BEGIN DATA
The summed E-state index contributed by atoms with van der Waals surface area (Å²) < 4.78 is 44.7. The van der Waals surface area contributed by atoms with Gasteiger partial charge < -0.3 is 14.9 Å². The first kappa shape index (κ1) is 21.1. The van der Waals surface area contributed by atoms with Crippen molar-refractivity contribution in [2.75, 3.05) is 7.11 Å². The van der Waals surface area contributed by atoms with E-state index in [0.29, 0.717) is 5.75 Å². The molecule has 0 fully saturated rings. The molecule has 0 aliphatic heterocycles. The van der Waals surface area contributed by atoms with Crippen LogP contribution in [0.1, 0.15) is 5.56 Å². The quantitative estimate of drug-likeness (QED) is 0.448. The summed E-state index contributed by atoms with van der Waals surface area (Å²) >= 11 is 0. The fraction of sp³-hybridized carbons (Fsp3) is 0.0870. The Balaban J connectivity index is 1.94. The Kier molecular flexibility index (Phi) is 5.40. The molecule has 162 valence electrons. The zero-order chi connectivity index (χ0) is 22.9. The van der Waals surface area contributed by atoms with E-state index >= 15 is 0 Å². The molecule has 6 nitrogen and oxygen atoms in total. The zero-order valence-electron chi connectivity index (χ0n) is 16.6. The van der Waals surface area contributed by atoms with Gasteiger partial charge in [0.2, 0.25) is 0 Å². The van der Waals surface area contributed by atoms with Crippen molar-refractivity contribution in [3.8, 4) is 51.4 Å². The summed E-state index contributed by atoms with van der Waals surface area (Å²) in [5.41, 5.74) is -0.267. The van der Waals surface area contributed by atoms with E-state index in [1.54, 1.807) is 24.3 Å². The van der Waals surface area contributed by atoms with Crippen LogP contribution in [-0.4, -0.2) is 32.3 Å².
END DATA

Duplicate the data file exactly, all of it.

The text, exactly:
The summed E-state index contributed by atoms with van der Waals surface area (Å²) < 4.78 is 44.7. The van der Waals surface area contributed by atoms with Gasteiger partial charge < -0.3 is 14.9 Å². The first kappa shape index (κ1) is 21.1. The van der Waals surface area contributed by atoms with Crippen molar-refractivity contribution in [2.75, 3.05) is 7.11 Å². The van der Waals surface area contributed by atoms with E-state index in [0.29, 0.717) is 5.75 Å². The molecule has 0 fully saturated rings. The molecule has 0 aliphatic heterocycles. The van der Waals surface area contributed by atoms with Crippen LogP contribution in [0.1, 0.15) is 5.56 Å². The quantitative estimate of drug-likeness (QED) is 0.448. The summed E-state index contributed by atoms with van der Waals surface area (Å²) >= 11 is 0. The fraction of sp³-hybridized carbons (Fsp3) is 0.0870. The Balaban J connectivity index is 1.94. The Kier molecular flexibility index (Phi) is 5.40. The molecule has 162 valence electrons. The zero-order chi connectivity index (χ0) is 22.9. The van der Waals surface area contributed by atoms with E-state index >= 15 is 0 Å². The molecule has 6 nitrogen and oxygen atoms in total. The zero-order valence-electron chi connectivity index (χ0n) is 16.6. The van der Waals surface area contributed by atoms with Gasteiger partial charge in [0.2, 0.25) is 0 Å². The van der Waals surface area contributed by atoms with Crippen molar-refractivity contribution in [3.8, 4) is 51.4 Å². The summed E-state index contributed by atoms with van der Waals surface area (Å²) in [5.41, 5.74) is -0.267. The van der Waals surface area contributed by atoms with E-state index in [1.54, 1.807) is 24.3 Å². The van der Waals surface area contributed by atoms with Crippen LogP contribution in [-0.4, -0.2) is 32.3 Å².